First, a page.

The Falcons offense was able to move the football effectively after the first two drives of the game which is an excellent sign for the rest of the season. The first two offensive drives of the games have become notorious for being very successful as they are scripted drives by Mike Mularkey. Once the Falcons settle into the rest of the game, the play calling seemed to become very stale, uninspired, and poor in general. The offense tended to become very stagnant when Mularkey was calling plays on the fly (when they have not been previously scripted).
The one exception to that putrid play calling was when the Falcons decided to go into their no-huddle offense and allow Matt Ryan to call plays from the line of scrimmage. This was highly under used, and in the first nine games of the season was only really used in the two-minute offense. When it was used we saw a multitude of really great things. There are basic positives that come with running any no-huddle offense. Keeping the defense on the field and tired is crucial. Preventing substitutions purely based on personnel (adding another corner and removing a linebacker) is no longer an option for the defense as they need to be ready for the ball to be snapped at any time. Any offense that runs the no-huddle gets these benefits.What helps Atlanta’s no-huddle is that Matt Ryan is excellent at diagnosing and reading coverages pre-snap and when dropping back to pass. Before Ryan was drafted, we heard several comparisons between him and Peyton Manning. If you saw how he used the no-huddle, you would not be completely surprised by that comparison. Throughout the first three quarters of the game, Ryan consistently called plays from the line of scrimmage, when necessary checked to a different play, and was not afraid to take what the defense gave him. Early in the game, he called Michael Turner’s number multiple times for rushes because he read the defense, saw a weakness that would accomodate a big run by Turner. These were very solid, selfless reads that eventually presented Ryan with chances to be selfish and throw the ball down the field. He can make all the throws, it is clear physical talent is there, and a tremendous ability to read coverage are two talents of Ryan’s. When throwing the ball down the field against Tennessee Ryan looked great, and I really think it was because the Falcons used Ryan’s strength: the no-huddle offense.
Having a quarterback who is competent enough to not only run the offense but to run it very effectively is nothing short of a blessing. Having a quarterback who is able to do it missing what should be one of his most potent weapons is absolutely outstanding. Anyone who watched the Falcons all last season knows very well that this team does not need Julio Jones to win football games. I don’t think there is any doubt that he makes the team a lot more dynamic when he is in the starting lineup, but he is not the quintessential linchpin to this offense being successful. Roddy White finally stepped up and played the way he should be, and the way he absolutely has to play when Julio is not playing. Harry Douglas has been doing a great job starting at outside receiver, even though he is more useful and proficient in the slot. With Tony Gonzalez and Michael Turner playing at pro-bowl levels, even without Jones, there are more than enough playmakers to allow the Falcons to put a good number of points on the board.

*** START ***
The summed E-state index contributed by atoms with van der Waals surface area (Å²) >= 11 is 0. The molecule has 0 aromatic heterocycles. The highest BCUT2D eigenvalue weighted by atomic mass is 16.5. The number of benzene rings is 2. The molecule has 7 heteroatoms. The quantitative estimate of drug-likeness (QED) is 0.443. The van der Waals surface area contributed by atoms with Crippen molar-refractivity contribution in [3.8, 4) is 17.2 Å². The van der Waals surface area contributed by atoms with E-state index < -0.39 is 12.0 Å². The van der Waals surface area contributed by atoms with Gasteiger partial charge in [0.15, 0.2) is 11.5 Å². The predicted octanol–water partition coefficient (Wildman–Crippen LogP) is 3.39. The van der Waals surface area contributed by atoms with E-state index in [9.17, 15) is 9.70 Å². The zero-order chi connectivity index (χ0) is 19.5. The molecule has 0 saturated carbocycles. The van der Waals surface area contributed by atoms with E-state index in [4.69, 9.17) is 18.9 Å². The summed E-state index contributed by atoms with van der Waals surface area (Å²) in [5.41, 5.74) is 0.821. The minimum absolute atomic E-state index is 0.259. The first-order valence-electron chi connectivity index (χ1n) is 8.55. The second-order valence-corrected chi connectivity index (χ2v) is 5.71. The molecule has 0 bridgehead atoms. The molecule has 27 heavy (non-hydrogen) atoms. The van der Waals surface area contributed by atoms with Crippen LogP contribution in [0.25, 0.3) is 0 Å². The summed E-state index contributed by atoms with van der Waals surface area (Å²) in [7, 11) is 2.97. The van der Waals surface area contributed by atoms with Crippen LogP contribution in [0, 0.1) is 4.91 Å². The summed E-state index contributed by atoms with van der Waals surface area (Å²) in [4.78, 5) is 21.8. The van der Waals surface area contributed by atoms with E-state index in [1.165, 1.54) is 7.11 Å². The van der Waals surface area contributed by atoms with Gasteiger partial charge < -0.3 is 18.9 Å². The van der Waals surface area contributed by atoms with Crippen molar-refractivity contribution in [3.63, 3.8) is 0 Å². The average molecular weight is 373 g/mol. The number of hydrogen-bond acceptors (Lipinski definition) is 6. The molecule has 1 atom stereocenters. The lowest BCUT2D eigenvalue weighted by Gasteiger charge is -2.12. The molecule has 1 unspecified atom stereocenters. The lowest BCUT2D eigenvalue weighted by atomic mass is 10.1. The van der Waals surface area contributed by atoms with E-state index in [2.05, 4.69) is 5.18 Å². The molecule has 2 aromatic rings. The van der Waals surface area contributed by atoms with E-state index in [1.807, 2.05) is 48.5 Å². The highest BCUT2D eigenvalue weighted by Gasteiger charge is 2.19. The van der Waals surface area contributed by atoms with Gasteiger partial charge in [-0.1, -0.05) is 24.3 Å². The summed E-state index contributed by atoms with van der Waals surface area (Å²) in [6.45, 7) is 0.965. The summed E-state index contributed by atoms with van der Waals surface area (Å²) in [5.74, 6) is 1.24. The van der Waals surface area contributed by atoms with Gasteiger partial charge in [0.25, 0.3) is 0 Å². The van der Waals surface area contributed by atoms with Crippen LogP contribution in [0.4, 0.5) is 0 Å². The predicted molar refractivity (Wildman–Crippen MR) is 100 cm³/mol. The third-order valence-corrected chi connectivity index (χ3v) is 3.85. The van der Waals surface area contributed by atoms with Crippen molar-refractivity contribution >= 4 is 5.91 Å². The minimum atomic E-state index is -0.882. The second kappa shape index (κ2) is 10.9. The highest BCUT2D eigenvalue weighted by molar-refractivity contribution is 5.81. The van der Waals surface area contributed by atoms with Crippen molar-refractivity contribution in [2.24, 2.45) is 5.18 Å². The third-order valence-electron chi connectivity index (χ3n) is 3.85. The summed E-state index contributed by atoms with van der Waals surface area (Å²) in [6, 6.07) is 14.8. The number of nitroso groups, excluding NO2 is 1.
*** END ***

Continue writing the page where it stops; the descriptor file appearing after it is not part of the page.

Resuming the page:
Perhaps the most important factor for the Falcons offense playing much better lately and protecting Ryan is the offensive line play. The old cliche about football games being won and lost in the trenches could not be any more true than it was for the Falcons early in the season when they were not protecting Ryan very well, and were not run blocking very well either. While Joe Hawley did an admirable job holding the line together while veteran center Todd McClure was out with an injury, he is still very young. With the return of McClure (who I see as the glue of that offensive line) it gives the Falcons the player who gives all of the linemen their assignments in blocking. It allowed Hawley to slide out to right guard, a position that had not been played very well this season, and perform very well. Clabo has turned his season around and begun to play a whole lot better than he did early. Blalock has been great, and I am very happy the Falcons resigned a talented and smart lineman like him over the offseason. The greatest thing that Atlanta has discovered is that Will Svitek can play left tackle. Sam Baker was playing very poorly this season until he came down with an injury. It was questionable whether Svitek would be able to hold his own in pass protection or not, but after four games with him starting at that position, I would find it doubtful that Baker would be back this year. I don’t believe that Svitek has surrendured a sack since he has been starting this season. I know that Detroit and Indianapolis both have elite pass rushing defensive ends, so the fact that he has performed well against those teams says a great deal about him. I don’t want to sing his praises too much, but I think he should be the long term 0ption at left tackle for the Atlanta Falcons. Aside from McClure (34) and Clabo (30) the entire offensive line is under 30. The way they are playing right now, I think it would be wise for the Falcons to keep this group together for the long term.
These are just a couple of my thoughts on the offensive situation for the Falcons. We have been looking up lately, and things are bound to improve with the return of Julio Jones and better redzone performance. But, if Matt Ryan continues to not turn the ball over, Jones can stay healthy, Roddy plays up to his ability, and the O-line keeps up the good work, this offense can be as dangerous as any in the league.